ChronWell was launched in September 2017 by long-time veterans in the healthcare information technology and insurance industries. Dr. Joe Rubinsztain, ChronWell's CEO, and his brother Sam Rubinsztain, VP of Product Development, together founded Weston-based gMed in Weston in 1997, which was sold to Modernizing Medicine in 2015. ChronWell's president, Salomon Sredni, was formerly president and CEO of TradeStation, one of the largest online brokers in the U.S.
The company said that it aims to be the first line of care for injured workers, while getting them back to work faster and reducing costs.
“Our mission is to use technology to bridge the gap between employee, employer and insurance company,” said Joe Rubinsztain. “In making the process more efficient, we will improve outcomes and help injured workers receive the care they deserve. Everyone agrees the workers’ compensation market is long overdue for disruption, and this is the right time to do it.”
The funding will support the first phase of the company’s innovative platform, which covers triage, on-site care, care coordination and personalized assistance service, the company said. When an employee is injured on the job, a ChronWell healthcare professional backed by Artificial Intelligence will determine the best course of action by recommending self-care, on-site care or a health care facility. The service provides follow-up with the worker and manages the claim.
“The current workers’ comp system is broken,” said Sredni. “We strongly believe in bringing compassion and empathy back into a system that is failing to serve those most in need.”
South Florida startups proved Miami is more than tourism and hospitality -- it's tourism-tech too.
Hundreds of entrepreneurs and professionals from the travel and hospitality industry gathered at The LAB Miami and the LightBox in Wynwood on Monday for the inaugural Future of Travel Summit produced by LAB Ventures, The LAB Miami's venture builder. Between panel discussions and keynote talks on everything from AR/VR to digital nomads to blockchain by executives from Ritz Carlton, Marriott, Visa, SeaTrade, JetBlue, Kayak, Spirit and others, 10 startups selected from around the world pitched for the opportunity to present at SeaTrade as well as other prizes.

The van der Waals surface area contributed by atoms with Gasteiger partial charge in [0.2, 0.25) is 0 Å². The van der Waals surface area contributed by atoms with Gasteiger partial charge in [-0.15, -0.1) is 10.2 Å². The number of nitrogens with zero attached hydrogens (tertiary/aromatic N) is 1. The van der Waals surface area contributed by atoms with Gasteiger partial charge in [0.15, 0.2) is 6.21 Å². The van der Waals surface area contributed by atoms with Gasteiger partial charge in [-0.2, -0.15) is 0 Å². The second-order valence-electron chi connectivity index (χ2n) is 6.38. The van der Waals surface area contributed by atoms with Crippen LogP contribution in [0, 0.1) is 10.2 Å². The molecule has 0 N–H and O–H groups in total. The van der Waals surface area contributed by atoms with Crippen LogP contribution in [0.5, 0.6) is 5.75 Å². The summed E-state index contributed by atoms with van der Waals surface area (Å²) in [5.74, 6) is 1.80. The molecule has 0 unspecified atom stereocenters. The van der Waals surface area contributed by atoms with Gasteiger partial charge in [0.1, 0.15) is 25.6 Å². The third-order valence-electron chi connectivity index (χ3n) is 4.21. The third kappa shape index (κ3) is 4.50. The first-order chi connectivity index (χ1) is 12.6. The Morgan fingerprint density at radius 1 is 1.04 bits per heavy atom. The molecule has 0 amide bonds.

And the winners were... both South Florida startups. Perhaps that shouldn't be a surprise given it is one the biggest industries here and a number of travel-tech companies have already blossomed in the Miami area, including Amadeus, Oasis, EveryMundo, Local Measure, Boatsetter and Nobox.
Voyhoy took the grand prize, selected by the judges. Voyhoy is an online booking platform that allows users to compare and buy plane, bus, ferry, and train tickets throughout Latin America. It offers simple and secure ways to acquire the best deal among thousands of travel tickets.
Daycation was the People's Choice winner. Daycation allows users to book day-by-day access to various hotel amenities, such as the pool or spa, starting at $25 a day. It allows for membership as well as individual day pass purchases. (I haven't written about this startup yet, but I will).
Will Future of Travel be back next year? Absolutely, said Tigre Wenrich, CEO of LAB Ventures and The LAB Miami.
LAB Ventures has made a mission of bringing together startups and corporations. It's also running a Pitch to PERY (Perry Ellis International) fashion startup competition. There's still time to enter Pitch to PERY, but the deadline is Feb. 21. More info here: https://www.pitchtopery.com/
Three Miami coders were just messing around one Friday night and thought, "what if we could build a Birchbox for crypto?"
And they did.
Mario Aguayo, PK Banks and Auston Bunsen launched CBlocks, a mystery box of cryptocurrency, on Jan. 16. Their idea: To give anyone access to investment in cryptocurrencies without being a blockchain expert.
Despite January being a wild ride down for Bitcoin, the Miami startup still sold over 320 CB Wallets worth $17,000 in just two weeks, selling out twice.
“I have been interested in cryptocurrency for some years now in my personal life,” said Bunsen, in a press release. “But we’ve realized that the process of getting started was too difficult and fairly risky because you have to trust online exchanges with your private keys.”
How it works: Users choose how much to invest from the four CB Wallet tiers available ranging from $75 to $500. A proprietary algorithm loads your CB Wallet with a unique set of five alt-coins at random from the top 300 on CoinMarketCap. Your CB Wallet in the form of an encrypted USB arrives at your house by mail in a collectors case until you decide you want to open it.
While Bitcoin’s rise and recent plunge has grabbed the headlines, CBlocks loads the mystery box with so-called alternative coins (alt-coins), a lesser-known but fast-growing segment that accounts for roughly $11 billion in daily transaction volume.
CBlocks takes $50 for processing, so a CB Wallet costing $500 wallet would contain $450 worth of cryptocurrency. Because of demand, the startup has temporarily paused orders and hopes to start accepting orders again within the next three to five days.
From Uber drivers to I-95 commuters to soccer moms, Floridians spend an average of $2,900 annually on gas. What if there were a Priceline-like app to slash that cost burden?
Now there is. On Tuesday, GetUpside launched service in Miami-Dade, Broward and Palm Beach County, where more than 400 gas stations are offering exclusive deals through the app.